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Constitution and Jurrors

Essay by   •  May 13, 2011  •  Essay  •  943 Words (4 Pages)  •  1,426 Views

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Our Constitution contains very significant features that establish the rule of law. Our forefathers created a federal system with a supreme national government and the separation of governmental powers into three branches, that check and balance each other. The constitution is a blueprint of our country that is an amazing document because it has lasted for over 200 years. The Constitution's purpose is to welcome and protect all people of different cultures, skin colors, and to stand up for what we in American society believe in. I will protect my Constitutional Right to a trial by jury by serving as a juror and by exercising my right to vote, in the context of the jury system, as well as in the broader context of electing officials.

"By serving as a juror I represent myself and other people who are committed to maintaining our freedom and democracy, along with our system of justice." (Jacobs, Adele ESQ). By sitting as a juror, I agree to abide by the rules of the law, and the oaths that are presented to me. In doing so, I agree to judge a case based on the evidence that I may hear, and are not any pre-conceived notions of justice or way I think the law is or should be. I also agree to not be afraid to express my opinions during deliberations. If we, as American citizens, that serve as jurors do not go into a trial with any pre-conceived notions, then we secure our Constitutional right to a trial by jury. If we were to go into a trial with pre-conceived notions, then we may as well bypass our right to a trial by jury, and let a judge handle all the matters. "The guarantee of trial by jury is the reason you have been called to serve as a juror." (Westmoreland County)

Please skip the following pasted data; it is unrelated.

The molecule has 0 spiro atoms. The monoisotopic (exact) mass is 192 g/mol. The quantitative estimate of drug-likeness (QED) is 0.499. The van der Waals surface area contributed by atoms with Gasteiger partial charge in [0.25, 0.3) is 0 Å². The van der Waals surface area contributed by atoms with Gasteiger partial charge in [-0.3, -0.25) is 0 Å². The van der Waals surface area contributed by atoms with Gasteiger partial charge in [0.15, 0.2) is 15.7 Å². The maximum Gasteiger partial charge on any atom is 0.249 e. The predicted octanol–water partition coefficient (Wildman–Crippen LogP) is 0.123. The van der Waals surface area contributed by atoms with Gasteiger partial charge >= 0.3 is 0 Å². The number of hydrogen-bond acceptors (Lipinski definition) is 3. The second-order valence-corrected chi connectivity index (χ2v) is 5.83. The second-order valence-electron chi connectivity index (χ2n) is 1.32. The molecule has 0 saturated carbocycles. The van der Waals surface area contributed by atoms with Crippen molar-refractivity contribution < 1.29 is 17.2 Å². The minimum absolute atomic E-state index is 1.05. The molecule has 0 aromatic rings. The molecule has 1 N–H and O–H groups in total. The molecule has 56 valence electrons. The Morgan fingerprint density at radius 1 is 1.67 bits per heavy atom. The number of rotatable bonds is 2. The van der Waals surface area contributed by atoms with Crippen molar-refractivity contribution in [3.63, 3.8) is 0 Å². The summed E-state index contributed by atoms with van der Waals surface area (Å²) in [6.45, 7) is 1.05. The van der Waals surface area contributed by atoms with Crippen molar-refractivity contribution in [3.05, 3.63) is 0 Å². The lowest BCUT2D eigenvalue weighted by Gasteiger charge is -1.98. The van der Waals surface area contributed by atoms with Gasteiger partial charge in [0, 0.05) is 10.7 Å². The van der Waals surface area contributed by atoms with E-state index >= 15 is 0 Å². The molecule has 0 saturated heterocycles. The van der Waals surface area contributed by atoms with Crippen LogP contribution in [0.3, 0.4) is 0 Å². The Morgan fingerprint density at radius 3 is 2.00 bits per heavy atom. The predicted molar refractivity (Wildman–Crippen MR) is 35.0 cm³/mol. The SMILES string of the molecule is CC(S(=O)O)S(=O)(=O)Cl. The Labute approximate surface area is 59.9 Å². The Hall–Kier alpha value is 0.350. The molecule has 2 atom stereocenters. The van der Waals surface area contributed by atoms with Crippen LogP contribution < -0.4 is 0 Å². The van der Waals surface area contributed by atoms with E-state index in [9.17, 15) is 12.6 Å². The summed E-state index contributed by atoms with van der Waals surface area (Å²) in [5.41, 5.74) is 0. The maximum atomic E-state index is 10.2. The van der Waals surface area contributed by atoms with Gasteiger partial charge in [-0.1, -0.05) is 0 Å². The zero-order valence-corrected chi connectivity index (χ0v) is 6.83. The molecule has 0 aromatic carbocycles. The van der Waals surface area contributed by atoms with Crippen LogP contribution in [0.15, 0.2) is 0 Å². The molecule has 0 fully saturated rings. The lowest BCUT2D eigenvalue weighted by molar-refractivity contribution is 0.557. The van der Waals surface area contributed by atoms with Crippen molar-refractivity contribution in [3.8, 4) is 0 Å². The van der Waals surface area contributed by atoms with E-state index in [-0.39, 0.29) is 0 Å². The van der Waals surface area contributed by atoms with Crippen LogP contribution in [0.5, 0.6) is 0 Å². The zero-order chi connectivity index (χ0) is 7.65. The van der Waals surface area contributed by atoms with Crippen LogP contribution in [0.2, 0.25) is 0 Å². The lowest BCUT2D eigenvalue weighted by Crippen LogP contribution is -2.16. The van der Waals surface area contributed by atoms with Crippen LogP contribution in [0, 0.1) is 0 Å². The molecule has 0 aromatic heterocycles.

By coming to Court to serve as a juror, we are protecting our own rights and the rights of those that come after, to trials by jury. We are fortunate enough to have the right to have a trial by a jury of our peers, and if people of all walks of life agree to serve as jurors, then we will be able to maintain our system of justice. " It is critical to the furtherance of our system of justice that the jury system be protected, as it is one of the foundations of our democracy."(Sloane, Gloria Esq) If we did not have jury trials, then all decisions would be made by a judge, and we would not be able to have any confidence of their fairness as they would have their own personal biases. Juries bring differing opinions, and in that way, we can insure that any one person's bias is not influencing the verdict. So even though jurors all have their life experiences, they still have to listen to the law and the facts and make their decisions based upon that.

For example, in the late 1600's during the Salem witch trials, a wide group of people of all races and religions were accused of being witches. Three Judges from Boston had pre-conceived notions that if anyone was accused of being a witch, then they really must be a

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